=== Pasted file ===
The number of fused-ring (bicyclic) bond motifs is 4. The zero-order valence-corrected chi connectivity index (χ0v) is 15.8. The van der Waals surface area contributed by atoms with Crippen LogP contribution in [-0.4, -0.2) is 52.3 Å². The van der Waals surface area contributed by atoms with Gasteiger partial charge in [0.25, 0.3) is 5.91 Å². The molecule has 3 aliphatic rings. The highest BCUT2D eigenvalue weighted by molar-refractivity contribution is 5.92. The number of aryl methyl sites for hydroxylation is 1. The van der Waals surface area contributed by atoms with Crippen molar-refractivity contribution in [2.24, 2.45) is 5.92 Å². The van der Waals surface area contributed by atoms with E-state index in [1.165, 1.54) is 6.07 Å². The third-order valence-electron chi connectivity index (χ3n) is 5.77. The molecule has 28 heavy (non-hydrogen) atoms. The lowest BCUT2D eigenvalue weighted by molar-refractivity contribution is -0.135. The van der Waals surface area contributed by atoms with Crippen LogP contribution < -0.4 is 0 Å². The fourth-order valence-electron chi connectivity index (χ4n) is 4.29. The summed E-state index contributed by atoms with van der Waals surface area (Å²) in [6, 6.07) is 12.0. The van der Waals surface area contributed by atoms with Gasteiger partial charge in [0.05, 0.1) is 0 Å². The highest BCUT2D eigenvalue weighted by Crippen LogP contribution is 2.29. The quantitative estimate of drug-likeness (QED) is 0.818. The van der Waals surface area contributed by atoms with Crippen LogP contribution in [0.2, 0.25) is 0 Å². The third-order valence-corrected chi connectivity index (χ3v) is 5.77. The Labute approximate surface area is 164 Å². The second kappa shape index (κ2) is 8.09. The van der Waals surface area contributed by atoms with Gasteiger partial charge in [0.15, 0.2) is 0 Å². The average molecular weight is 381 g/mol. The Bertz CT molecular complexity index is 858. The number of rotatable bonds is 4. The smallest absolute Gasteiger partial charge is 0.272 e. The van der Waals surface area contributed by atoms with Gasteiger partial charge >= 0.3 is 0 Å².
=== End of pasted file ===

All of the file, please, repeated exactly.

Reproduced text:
The number of fused-ring (bicyclic) bond motifs is 4. The zero-order valence-corrected chi connectivity index (χ0v) is 15.8. The van der Waals surface area contributed by atoms with Crippen LogP contribution in [-0.4, -0.2) is 52.3 Å². The van der Waals surface area contributed by atoms with Gasteiger partial charge in [0.25, 0.3) is 5.91 Å². The molecule has 3 aliphatic rings. The highest BCUT2D eigenvalue weighted by molar-refractivity contribution is 5.92. The number of aryl methyl sites for hydroxylation is 1. The van der Waals surface area contributed by atoms with Crippen molar-refractivity contribution in [2.24, 2.45) is 5.92 Å². The van der Waals surface area contributed by atoms with E-state index in [1.165, 1.54) is 6.07 Å². The third-order valence-electron chi connectivity index (χ3n) is 5.77. The molecule has 28 heavy (non-hydrogen) atoms. The lowest BCUT2D eigenvalue weighted by molar-refractivity contribution is -0.135. The van der Waals surface area contributed by atoms with Crippen LogP contribution < -0.4 is 0 Å². The fourth-order valence-electron chi connectivity index (χ4n) is 4.29. The summed E-state index contributed by atoms with van der Waals surface area (Å²) in [6, 6.07) is 12.0. The van der Waals surface area contributed by atoms with Gasteiger partial charge in [0.05, 0.1) is 0 Å². The highest BCUT2D eigenvalue weighted by Crippen LogP contribution is 2.29. The quantitative estimate of drug-likeness (QED) is 0.818. The van der Waals surface area contributed by atoms with Crippen LogP contribution in [0.2, 0.25) is 0 Å². The third-order valence-corrected chi connectivity index (χ3v) is 5.77. The Labute approximate surface area is 164 Å². The second kappa shape index (κ2) is 8.09. The van der Waals surface area contributed by atoms with Gasteiger partial charge in [0.15, 0.2) is 0 Å². The average molecular weight is 381 g/mol. The Bertz CT molecular complexity index is 858. The number of rotatable bonds is 4. The smallest absolute Gasteiger partial charge is 0.272 e. The van der Waals surface area contributed by atoms with Gasteiger partial charge >= 0.3 is 0 Å².